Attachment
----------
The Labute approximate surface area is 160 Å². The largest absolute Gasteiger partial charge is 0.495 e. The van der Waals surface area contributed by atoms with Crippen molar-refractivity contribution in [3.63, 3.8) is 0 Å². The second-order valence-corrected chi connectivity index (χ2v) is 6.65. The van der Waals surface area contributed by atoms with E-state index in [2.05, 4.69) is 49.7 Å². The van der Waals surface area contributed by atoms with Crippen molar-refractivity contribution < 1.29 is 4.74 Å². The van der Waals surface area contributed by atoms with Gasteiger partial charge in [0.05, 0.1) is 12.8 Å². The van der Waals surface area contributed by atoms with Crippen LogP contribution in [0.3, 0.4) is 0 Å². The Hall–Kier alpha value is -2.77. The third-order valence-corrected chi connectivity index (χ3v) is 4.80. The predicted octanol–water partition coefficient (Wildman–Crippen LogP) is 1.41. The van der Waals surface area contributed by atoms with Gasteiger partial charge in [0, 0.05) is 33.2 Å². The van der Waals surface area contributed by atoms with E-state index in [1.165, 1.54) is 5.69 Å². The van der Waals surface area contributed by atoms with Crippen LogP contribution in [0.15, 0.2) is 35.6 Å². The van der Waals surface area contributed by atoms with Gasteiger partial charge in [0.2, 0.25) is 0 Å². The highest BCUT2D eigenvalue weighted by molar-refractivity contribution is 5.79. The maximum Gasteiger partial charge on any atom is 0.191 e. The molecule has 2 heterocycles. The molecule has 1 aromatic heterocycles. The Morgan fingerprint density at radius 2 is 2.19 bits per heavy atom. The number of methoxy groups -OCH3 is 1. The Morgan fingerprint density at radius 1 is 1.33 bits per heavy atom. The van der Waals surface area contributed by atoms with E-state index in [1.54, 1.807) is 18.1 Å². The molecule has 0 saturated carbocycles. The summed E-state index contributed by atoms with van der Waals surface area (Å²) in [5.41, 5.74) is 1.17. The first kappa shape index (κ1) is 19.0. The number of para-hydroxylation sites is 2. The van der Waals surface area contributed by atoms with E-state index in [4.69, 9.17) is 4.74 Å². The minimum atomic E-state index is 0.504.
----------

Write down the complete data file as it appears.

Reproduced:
The Labute approximate surface area is 160 Å². The largest absolute Gasteiger partial charge is 0.495 e. The van der Waals surface area contributed by atoms with Crippen molar-refractivity contribution in [3.63, 3.8) is 0 Å². The second-order valence-corrected chi connectivity index (χ2v) is 6.65. The van der Waals surface area contributed by atoms with E-state index in [2.05, 4.69) is 49.7 Å². The van der Waals surface area contributed by atoms with Crippen molar-refractivity contribution < 1.29 is 4.74 Å². The van der Waals surface area contributed by atoms with Gasteiger partial charge in [0.05, 0.1) is 12.8 Å². The van der Waals surface area contributed by atoms with Crippen LogP contribution in [0.3, 0.4) is 0 Å². The Hall–Kier alpha value is -2.77. The third-order valence-corrected chi connectivity index (χ3v) is 4.80. The predicted octanol–water partition coefficient (Wildman–Crippen LogP) is 1.41. The van der Waals surface area contributed by atoms with Gasteiger partial charge in [0, 0.05) is 33.2 Å². The van der Waals surface area contributed by atoms with E-state index in [1.165, 1.54) is 5.69 Å². The van der Waals surface area contributed by atoms with Crippen LogP contribution in [0.15, 0.2) is 35.6 Å². The van der Waals surface area contributed by atoms with Gasteiger partial charge in [0.2, 0.25) is 0 Å². The highest BCUT2D eigenvalue weighted by molar-refractivity contribution is 5.79. The maximum Gasteiger partial charge on any atom is 0.191 e. The molecule has 2 heterocycles. The molecule has 1 aromatic heterocycles. The Morgan fingerprint density at radius 2 is 2.19 bits per heavy atom. The number of methoxy groups -OCH3 is 1. The Morgan fingerprint density at radius 1 is 1.33 bits per heavy atom. The van der Waals surface area contributed by atoms with E-state index in [1.54, 1.807) is 18.1 Å². The molecule has 0 saturated carbocycles. The summed E-state index contributed by atoms with van der Waals surface area (Å²) in [5.41, 5.74) is 1.17. The first kappa shape index (κ1) is 19.0. The number of para-hydroxylation sites is 2. The van der Waals surface area contributed by atoms with E-state index in [4.69, 9.17) is 4.74 Å². The minimum atomic E-state index is 0.504.